Florida Bay lies downstream of the Everglades ecosystem. Perceived deterioration of the Everglades over the last century - and Florida Bay since the mid-1980's - is generally viewed as linked to changes in freshwater flow and water quality associated with water management in South Florida. A pink shrimp simulation model is being developed to assist in designing and refining restoration alternatives by predicting their impact on production of pink shrimp in Florida Bay and on shrimp recruitment from Florida Bay to the Tortugas fishery. The pink shrimp is a good indicator of the health and productivity of the Bay. The effect of salinity and temperature on pink shrimp growth and survivorship and of habitat on juvenile density provide a basis for predicting the abundance of pink shrimp juveniles in Florida Bay and thus the magnitude of recruitment to the Tortugas fishery. A landscape model is needed to express pink shrimp performance measures as functions of spatially complex factors acting across the Bay. Florida Bay is a complex shallow water ecosystem with distinct zones of different physical and biological characteristics (Fourqurean and Robblee 1999) that differ in their potential to support pink shrimp. The influence of upstream water management on pink shrimp recruitment from Florida Bay is expected to express itself principally through changes in salinity and seagrass habitat associated with changes in freshwater inflow. Predictions of the effect of these changes on the Bay's productive capacity require consideration not only of the resulting salinity and seagrass changes but also the resulting change in the area of overlap of these factors favorable to the pink shrimp (Browder and Moore 1981; Browder 1991). Critical long-term databases exist for pink shrimp that are suitable for developing empirical relationships and baselines.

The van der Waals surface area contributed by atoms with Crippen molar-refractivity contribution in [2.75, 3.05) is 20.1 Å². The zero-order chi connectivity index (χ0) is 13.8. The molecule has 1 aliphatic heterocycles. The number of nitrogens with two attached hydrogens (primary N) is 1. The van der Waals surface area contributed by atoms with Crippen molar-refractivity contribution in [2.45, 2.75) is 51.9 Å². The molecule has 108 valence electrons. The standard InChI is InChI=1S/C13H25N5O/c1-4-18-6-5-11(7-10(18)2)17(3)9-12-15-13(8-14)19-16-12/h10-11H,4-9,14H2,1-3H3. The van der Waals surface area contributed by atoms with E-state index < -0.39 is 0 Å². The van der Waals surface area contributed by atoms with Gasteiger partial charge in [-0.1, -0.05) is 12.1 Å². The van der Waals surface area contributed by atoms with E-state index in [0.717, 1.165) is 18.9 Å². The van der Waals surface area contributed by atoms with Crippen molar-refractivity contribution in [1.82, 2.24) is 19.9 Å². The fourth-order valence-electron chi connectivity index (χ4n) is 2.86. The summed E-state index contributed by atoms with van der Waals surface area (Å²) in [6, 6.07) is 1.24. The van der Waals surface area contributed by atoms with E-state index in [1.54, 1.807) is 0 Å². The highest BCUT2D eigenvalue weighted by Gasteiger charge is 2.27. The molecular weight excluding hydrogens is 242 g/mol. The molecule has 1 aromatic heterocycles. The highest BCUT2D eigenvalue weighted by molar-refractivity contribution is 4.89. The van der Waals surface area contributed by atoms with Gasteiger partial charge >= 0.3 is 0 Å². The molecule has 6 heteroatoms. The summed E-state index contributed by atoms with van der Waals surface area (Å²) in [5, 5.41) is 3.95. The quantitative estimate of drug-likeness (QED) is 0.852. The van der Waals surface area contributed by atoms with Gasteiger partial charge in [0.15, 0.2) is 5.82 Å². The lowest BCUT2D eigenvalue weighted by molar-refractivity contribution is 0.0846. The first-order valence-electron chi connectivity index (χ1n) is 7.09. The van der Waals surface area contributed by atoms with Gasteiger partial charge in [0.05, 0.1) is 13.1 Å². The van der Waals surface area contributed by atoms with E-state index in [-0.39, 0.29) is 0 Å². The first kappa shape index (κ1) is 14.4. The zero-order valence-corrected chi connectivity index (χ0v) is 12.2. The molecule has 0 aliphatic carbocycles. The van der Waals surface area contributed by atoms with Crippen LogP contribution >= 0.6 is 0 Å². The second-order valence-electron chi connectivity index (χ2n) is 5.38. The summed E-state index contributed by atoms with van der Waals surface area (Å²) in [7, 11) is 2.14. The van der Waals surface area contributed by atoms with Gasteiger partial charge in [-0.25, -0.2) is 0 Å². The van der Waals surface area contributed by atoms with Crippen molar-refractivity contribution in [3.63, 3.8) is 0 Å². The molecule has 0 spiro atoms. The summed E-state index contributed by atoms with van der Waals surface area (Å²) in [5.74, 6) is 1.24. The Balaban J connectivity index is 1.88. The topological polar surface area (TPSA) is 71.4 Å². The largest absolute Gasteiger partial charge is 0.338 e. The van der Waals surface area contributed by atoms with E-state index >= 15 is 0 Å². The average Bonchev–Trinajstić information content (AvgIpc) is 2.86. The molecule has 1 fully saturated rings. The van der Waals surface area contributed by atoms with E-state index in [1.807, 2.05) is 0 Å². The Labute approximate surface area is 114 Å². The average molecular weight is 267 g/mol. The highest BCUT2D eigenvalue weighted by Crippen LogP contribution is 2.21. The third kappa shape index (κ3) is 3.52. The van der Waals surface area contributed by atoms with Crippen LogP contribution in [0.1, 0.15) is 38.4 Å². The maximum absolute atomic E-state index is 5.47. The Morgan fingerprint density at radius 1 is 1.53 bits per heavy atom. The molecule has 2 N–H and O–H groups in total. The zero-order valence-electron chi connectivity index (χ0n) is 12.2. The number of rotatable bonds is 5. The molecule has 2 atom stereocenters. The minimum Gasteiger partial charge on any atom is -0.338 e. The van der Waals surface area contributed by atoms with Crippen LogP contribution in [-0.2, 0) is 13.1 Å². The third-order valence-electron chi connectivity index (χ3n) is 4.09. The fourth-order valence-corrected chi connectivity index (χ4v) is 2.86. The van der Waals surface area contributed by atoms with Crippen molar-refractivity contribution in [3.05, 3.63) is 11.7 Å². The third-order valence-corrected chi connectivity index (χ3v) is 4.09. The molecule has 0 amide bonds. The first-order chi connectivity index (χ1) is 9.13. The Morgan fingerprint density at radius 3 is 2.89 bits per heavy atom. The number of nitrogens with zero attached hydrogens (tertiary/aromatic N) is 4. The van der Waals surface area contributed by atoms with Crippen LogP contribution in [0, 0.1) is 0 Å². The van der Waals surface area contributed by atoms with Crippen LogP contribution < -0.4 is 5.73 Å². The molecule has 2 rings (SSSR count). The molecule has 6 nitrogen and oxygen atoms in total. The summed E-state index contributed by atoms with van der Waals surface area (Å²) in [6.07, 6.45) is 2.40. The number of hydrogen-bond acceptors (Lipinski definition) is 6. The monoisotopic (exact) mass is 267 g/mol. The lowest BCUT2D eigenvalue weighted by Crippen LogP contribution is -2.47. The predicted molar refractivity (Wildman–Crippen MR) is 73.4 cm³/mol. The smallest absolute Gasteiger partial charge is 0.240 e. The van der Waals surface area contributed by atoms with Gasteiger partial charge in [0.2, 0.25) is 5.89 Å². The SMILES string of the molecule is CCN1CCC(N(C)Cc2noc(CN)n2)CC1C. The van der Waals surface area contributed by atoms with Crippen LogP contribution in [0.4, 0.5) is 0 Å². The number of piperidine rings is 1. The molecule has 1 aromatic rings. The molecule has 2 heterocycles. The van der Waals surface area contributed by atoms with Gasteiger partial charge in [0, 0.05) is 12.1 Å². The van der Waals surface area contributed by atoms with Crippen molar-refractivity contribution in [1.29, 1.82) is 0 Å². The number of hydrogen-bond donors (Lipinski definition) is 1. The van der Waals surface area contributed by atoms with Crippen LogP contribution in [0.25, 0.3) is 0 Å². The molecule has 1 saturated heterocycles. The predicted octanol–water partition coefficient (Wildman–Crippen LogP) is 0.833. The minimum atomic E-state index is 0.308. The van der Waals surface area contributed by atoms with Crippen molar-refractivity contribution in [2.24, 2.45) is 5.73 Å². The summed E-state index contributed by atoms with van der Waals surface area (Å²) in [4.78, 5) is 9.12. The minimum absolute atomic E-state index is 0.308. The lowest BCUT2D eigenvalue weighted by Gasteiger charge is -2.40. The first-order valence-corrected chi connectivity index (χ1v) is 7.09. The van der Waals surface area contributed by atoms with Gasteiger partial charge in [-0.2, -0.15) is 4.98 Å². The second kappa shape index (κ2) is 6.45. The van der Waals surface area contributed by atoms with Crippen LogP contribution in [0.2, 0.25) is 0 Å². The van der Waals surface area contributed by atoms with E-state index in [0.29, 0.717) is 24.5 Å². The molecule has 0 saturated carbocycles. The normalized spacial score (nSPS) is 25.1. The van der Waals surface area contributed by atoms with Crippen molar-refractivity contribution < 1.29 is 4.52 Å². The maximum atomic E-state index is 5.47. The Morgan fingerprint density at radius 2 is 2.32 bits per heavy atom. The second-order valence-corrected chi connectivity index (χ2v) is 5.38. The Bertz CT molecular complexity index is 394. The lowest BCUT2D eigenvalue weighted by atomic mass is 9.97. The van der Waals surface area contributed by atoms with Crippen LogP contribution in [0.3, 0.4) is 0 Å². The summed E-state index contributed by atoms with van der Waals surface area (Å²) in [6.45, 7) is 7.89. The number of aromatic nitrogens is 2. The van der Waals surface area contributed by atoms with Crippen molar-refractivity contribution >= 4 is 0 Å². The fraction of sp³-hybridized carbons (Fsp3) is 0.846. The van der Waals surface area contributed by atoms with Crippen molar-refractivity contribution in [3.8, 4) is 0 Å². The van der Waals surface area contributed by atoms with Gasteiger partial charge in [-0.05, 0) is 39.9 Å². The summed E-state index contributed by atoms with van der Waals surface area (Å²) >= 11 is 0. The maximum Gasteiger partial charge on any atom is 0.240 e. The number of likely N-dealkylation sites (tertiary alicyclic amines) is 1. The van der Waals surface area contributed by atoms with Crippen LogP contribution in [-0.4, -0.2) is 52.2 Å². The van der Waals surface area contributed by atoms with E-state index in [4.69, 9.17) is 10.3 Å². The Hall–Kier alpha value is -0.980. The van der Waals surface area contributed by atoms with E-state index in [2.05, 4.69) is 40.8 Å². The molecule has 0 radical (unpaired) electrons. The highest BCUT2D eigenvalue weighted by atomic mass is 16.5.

Data Set Citation
Dataset Originator/Creator: Michael B. Robblee Clinton Hittle
Dataset Title: Empirical Studies in Support of a Pink Shrimp, Farfantepenaeus duorarum, Simulation Model for Florida Bay